After the New York City Slave Revolt of 1712, a series of laws were enacted over the next thirty years which restricted the activity of slaves in the city. The New York State Assembly passed an Act for the suppression and punishment for the conspiracy and insurrection of Negroes and other Slaves. This law allowed masters to freely punish their slaves in any manner they chose, with or without reason. They were, however, restricted from amputating limbs or murdering a slave. One law prohibited slaves from gathering in groups of three or more to prevent another slave revolt. Another called for twenty lashes to any slave caught possessing a firearm. Slaves, who were convicted of rape or conspiracy to kill, were executed, and those found gambling were publicly whipped. Free blacks were no longer allowed to own land.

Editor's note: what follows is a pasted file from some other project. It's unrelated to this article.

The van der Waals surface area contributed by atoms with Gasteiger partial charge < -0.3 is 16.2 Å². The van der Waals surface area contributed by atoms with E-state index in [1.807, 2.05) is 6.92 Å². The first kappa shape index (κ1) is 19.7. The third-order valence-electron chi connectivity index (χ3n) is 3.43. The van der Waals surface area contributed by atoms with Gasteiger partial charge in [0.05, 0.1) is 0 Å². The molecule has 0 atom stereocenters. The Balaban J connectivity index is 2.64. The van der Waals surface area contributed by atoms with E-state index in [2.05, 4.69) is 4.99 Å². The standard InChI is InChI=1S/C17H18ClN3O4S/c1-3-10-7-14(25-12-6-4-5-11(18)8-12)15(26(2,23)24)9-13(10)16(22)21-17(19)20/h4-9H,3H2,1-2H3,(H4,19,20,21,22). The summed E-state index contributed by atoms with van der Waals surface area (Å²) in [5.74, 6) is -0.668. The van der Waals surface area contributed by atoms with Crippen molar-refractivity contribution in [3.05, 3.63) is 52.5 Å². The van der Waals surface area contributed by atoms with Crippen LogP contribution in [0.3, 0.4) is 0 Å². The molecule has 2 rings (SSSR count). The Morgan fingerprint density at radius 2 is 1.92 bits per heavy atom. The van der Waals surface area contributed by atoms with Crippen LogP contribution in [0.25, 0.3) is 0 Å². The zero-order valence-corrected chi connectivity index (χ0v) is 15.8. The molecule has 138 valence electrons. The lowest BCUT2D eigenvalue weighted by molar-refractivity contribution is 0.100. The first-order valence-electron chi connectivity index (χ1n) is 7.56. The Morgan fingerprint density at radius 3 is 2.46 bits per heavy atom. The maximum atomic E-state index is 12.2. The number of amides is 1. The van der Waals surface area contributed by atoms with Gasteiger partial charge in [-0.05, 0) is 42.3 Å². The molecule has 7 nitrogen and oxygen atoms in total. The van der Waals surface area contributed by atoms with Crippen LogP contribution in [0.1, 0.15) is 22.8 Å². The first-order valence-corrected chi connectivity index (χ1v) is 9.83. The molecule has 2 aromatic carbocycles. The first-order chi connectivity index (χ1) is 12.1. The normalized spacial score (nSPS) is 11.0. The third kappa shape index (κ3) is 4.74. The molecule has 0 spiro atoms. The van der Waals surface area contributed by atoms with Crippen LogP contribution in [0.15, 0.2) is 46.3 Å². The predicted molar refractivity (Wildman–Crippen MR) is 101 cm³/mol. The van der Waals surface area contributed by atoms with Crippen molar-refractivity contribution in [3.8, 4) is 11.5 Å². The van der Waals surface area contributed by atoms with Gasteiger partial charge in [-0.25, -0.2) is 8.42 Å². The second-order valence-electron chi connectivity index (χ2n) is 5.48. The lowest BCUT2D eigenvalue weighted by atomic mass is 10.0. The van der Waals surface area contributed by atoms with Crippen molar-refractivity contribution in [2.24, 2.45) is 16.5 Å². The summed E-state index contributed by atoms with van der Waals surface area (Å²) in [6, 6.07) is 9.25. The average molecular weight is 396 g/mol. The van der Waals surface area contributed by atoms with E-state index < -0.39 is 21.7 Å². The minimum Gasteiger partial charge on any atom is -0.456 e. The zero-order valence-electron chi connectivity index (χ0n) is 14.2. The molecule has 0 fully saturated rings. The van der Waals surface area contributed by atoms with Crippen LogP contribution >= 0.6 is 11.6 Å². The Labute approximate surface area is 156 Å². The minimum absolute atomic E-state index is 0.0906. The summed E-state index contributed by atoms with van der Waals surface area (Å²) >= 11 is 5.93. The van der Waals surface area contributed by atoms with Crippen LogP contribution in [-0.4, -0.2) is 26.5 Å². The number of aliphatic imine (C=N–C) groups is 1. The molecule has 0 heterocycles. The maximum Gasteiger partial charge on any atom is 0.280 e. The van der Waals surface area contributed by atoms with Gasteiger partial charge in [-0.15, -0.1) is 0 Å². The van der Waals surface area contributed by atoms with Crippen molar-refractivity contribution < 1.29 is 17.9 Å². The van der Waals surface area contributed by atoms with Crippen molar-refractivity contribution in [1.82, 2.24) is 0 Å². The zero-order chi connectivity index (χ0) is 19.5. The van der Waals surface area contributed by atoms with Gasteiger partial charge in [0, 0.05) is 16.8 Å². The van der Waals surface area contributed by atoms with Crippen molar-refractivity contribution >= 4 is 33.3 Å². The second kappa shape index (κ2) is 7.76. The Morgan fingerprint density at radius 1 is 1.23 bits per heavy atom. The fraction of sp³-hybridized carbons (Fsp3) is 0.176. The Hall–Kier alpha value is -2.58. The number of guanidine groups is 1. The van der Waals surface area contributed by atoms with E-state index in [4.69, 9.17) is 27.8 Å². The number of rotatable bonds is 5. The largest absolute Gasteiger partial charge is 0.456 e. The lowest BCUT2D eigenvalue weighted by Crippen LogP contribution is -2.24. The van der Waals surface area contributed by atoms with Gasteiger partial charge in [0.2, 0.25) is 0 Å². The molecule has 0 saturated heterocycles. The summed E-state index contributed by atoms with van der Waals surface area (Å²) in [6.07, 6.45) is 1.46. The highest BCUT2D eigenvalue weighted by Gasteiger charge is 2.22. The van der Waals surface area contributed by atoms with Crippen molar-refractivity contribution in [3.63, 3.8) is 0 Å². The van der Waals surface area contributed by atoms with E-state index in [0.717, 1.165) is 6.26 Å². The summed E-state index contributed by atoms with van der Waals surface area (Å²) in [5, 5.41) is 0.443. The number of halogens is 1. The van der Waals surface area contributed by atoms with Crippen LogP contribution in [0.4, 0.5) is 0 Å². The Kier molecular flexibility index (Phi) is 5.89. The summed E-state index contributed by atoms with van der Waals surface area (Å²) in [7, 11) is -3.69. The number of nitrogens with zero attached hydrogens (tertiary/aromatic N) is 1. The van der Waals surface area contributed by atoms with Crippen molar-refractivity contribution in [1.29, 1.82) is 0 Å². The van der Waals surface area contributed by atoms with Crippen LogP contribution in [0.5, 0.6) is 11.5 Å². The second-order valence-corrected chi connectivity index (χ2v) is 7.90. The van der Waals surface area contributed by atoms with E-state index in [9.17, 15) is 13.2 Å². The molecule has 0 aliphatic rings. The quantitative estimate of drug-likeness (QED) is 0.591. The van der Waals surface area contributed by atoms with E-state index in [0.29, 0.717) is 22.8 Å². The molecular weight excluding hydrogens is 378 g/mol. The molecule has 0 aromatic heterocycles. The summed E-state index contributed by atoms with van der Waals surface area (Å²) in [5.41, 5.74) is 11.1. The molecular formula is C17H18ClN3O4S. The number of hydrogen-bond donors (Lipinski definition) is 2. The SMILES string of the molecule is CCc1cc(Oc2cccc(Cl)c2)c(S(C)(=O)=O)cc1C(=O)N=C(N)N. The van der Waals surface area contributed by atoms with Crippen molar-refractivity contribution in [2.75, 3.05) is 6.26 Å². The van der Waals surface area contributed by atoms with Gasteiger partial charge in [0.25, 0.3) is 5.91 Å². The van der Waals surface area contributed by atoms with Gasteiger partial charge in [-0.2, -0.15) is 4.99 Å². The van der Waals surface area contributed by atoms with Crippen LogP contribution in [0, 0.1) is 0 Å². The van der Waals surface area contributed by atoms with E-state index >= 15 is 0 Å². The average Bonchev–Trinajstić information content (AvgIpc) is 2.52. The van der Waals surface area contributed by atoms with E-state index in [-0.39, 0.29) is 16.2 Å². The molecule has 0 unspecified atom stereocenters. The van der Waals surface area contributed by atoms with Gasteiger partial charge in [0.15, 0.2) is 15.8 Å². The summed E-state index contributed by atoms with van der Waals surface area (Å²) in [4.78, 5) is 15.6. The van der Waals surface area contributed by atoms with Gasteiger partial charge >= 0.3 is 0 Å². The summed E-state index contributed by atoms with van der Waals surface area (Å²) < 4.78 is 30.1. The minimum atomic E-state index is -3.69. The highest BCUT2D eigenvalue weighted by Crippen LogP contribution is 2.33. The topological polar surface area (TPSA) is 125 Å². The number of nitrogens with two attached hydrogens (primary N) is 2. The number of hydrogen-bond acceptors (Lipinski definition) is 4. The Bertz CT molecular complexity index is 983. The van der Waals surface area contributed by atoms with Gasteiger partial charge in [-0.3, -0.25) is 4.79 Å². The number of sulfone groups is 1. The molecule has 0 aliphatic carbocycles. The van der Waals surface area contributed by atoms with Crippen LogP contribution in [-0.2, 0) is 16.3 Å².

The laws also discouraged people from granting their slaves freedom. When the masters wanted to set their slaves free, they had to pay the government two hundred dollars to the government and twenty dollars annually to the slave. This price was much higher than the purchase of a slave. Despite the passage and enforcement of such restrictive laws, rumors of conspiracy and intrigue engulfed the city again twenty-nine years later. In 1741, a group of slaves and poor whites would again be accused of setting the city ablaze.
For additional information see New York Burning: Liberty, Slavery, and Conspiracy in Eighteenth-Century Manhattan by Jill Lepore.